The vaulted space of the Florentine “Stazione Leopolda” is going to host the main event “Pitti Uomo”, commemorating this year the centennial of Trussardi, an Italian luxury brand which started off as a humble glove maker at the beginning of the 20th century. Its creative director, Milan Vukmirovic, has devoted the brand his whole leather collection ranging from the chamois V-neck shirts to the soft suede trenches.
The right homage to the Trussardi brand includes an exhibition called 8 ½ ( 13th January -6th February) on the foosteps of Fellini’s famous film, hinting at the years of patronage of contemporary art from the Trussardi Foundation. Thirteen artists are here showing their works: Darren Almond, Pawel Althamer, John Bock, Martin Creed, Tacit Dean, Michael Elmgreen & Ingar Dragset, Urs Fischer, Peter Fischli and David Weiss, Paul McCarthy, Paola Pivi, Anri Salameanin. The introduction to the exhibition is the installation at the entrance of the site. The encouraging neon writing by Martin Creed “Everything is going to be alright” sounds like an ironically enthusiastic welcome to the visitor. Inside he will be surprised by curious or controversial works such as a white car with its caravan sprouting from the floor or the gigantic twenty metre balloon floating in the air, the larger- than -life portrait of the artist Pawel Althamer. A privileged position is represented by Maurizio Cattelan’s work, a double self-portrait, reproducing two corpses with eyes wide shut, titled “We” . It is on show in Italy for the first time . “A detached reflection on the meaning of death and the frailty of life” somebody says.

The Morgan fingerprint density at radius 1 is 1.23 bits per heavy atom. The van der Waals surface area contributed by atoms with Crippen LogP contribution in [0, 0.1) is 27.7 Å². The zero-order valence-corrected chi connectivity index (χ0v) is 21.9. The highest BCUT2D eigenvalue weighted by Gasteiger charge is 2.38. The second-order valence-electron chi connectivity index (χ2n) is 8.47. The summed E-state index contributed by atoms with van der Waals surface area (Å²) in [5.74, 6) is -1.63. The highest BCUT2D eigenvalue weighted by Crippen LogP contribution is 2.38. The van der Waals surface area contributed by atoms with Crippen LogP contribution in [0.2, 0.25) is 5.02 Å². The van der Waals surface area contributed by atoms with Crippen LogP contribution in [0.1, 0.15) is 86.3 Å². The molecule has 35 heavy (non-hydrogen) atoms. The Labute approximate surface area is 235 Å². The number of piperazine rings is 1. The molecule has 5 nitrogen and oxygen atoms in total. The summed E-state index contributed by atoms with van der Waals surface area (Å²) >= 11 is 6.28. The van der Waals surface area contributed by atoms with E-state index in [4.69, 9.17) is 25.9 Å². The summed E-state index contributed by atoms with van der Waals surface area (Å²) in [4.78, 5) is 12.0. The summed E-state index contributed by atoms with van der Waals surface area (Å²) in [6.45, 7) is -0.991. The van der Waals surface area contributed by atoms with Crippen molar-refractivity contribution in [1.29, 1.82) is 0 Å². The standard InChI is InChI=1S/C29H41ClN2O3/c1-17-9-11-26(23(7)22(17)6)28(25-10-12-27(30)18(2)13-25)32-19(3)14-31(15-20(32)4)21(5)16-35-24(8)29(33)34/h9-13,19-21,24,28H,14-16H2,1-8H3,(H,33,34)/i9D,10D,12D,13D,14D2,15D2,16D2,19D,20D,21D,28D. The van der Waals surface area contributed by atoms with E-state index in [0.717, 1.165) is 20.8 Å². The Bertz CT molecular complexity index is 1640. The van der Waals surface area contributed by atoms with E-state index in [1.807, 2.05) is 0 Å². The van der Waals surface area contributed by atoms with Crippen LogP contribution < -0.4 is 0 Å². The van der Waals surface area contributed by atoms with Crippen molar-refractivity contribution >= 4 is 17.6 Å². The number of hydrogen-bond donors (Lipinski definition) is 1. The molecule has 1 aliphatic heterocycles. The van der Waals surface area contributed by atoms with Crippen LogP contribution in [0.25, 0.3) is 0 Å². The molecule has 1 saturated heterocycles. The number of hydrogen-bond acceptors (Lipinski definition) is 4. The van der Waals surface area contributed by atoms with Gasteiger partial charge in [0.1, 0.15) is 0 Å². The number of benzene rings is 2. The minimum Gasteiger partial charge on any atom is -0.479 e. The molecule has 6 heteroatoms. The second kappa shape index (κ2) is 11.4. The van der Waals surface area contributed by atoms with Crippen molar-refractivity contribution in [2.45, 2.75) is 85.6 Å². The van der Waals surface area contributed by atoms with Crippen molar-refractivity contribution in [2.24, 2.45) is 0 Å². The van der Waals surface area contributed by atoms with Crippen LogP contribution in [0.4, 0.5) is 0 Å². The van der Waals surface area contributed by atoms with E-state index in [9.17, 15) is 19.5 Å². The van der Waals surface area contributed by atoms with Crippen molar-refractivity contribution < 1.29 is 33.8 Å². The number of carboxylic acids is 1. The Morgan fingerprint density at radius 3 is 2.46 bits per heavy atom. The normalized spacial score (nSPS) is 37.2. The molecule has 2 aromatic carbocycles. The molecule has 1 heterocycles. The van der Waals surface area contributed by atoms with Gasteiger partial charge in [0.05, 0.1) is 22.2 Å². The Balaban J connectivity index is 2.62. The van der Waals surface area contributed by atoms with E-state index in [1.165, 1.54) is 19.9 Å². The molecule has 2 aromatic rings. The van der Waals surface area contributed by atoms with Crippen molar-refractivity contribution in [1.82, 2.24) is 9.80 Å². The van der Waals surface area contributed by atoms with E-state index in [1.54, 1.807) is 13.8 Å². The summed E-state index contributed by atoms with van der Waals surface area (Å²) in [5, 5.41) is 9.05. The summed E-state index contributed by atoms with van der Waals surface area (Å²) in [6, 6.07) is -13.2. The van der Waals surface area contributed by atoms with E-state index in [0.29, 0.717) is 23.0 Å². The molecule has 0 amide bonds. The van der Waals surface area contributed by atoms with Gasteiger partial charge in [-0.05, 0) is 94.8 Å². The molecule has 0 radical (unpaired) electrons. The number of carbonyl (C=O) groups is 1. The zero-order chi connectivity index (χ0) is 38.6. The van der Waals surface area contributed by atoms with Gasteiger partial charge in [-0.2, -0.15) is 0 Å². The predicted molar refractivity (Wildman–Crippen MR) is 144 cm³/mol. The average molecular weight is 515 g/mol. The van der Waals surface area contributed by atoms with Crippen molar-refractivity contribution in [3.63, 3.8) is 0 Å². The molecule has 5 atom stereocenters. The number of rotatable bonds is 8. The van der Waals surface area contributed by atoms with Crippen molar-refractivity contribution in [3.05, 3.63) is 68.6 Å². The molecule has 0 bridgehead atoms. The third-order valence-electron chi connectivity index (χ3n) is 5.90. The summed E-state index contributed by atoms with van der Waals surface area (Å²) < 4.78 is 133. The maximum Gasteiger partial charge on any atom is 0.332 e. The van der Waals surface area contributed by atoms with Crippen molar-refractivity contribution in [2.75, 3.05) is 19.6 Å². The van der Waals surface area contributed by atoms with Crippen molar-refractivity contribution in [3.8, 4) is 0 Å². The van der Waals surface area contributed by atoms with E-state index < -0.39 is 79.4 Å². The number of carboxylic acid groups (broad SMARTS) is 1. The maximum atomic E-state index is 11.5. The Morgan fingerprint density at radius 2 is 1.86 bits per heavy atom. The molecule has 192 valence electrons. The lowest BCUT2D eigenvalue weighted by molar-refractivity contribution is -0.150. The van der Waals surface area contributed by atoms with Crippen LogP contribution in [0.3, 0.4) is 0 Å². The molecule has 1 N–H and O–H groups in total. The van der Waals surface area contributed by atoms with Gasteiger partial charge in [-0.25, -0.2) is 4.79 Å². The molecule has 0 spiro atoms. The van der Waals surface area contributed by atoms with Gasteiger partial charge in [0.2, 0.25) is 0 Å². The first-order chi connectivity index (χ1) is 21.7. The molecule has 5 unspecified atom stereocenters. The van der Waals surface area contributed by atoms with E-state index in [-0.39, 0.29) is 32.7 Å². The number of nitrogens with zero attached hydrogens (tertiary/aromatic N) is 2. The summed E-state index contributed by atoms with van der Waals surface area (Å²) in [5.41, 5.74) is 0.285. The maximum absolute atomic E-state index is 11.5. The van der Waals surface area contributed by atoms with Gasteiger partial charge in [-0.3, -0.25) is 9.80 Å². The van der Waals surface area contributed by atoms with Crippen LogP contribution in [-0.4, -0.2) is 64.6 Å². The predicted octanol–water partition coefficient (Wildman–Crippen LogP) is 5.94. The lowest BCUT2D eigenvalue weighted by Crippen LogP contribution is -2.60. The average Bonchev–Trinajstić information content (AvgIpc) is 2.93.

The cooperation between the artist from Padua and the brand is not new, it dates back to May 2004 when three life-sized puppets, barefoot and open-eyed hung from an oak in piazza XXIV Maggio, a historical spot in Milan, shocking the unaware passers-by or drivers, who thought they were real. Strongly linked to the double self portrait by Cattelan, the two films “Still Life” and “Day for night”, directed by Tacita Dean where she turns the studio of the painter Morandi into a cinematic fresco. The epilogue must not be missed , a mise-en-scène, simultaneously playful and dramatic typical of the Theatre of the Absurd, represented by the mysterious crowds by Paola Pivi. They are even more enigmatic than Pinter’s characters because even Pinter’s unreal plot is missing. Martin Creed’s promising words have failed our expectations.
Better for the guests to hurry along to the special anniversary menu of haute cuisine, to the journey of the senses, prepared by the brand’s restaurant chef, Andrea Berton from the “Ristorante Trussardi Alla Scala” relocated to Florence for the occasion.
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